Synthetic salmon calcitonin was given daily for 90 days as a subcutaneous dose of 50 Medical Research Council units to three patients with active Paget's disease and one patient with osteogenesis imperfecta. Symptomatic improvement occurred in two of the patients with Paget's disease and in the patient with osteogenesis imperfecta. During the three months of treatment, serum alkaline phosphatase, urinary hydroxyproline, and urinary calcium decreased significantly in the patients with Paget's disease, and, in the patient with osteogenesis imperfecta, urinary hydroxyproline decreased, suggesting that this new form of calcitonin is also effective in reducing bone resorption in these diseases. No adverse reactions were observed in our initial studies.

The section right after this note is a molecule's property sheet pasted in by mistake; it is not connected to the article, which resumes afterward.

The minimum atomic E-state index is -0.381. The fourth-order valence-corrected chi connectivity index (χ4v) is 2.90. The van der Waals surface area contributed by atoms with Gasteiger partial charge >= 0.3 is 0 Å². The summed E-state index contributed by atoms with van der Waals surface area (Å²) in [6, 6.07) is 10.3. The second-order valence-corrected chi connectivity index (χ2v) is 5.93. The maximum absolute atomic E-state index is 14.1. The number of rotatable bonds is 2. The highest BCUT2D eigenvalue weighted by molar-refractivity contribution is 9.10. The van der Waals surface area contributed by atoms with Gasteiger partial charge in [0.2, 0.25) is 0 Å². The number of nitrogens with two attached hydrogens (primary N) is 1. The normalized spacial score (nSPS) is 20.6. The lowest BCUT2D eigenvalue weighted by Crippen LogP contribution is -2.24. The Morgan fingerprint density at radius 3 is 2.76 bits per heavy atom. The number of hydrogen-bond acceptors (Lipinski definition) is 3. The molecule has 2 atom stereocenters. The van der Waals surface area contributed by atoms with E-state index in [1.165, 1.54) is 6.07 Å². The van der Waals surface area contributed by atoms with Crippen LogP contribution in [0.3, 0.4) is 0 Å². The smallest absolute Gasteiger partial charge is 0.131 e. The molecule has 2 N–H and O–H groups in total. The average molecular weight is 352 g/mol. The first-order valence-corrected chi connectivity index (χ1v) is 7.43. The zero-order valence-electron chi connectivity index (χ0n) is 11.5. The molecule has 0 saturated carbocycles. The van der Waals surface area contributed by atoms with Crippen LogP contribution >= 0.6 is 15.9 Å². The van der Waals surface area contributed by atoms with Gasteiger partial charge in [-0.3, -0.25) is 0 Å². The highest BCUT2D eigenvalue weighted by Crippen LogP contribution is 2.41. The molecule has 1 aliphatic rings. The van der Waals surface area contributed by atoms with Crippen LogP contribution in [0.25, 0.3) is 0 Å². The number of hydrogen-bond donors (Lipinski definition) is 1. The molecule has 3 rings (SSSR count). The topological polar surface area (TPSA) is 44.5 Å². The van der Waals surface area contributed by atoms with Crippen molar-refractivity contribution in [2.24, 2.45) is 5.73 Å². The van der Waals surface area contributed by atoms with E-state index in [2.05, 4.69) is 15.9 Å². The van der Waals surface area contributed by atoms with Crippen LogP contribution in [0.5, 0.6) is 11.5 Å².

Goldfield EB, Braiker BM, Prendergast JJ, Kolb FO. Synthetic Salmon CalcitoninTreatment of Paget's Disease and Osteogenesis Imperfecta. JAMA. 1972;221(10):1127–1129. doi:10.1001/jama.1972.03200230015004
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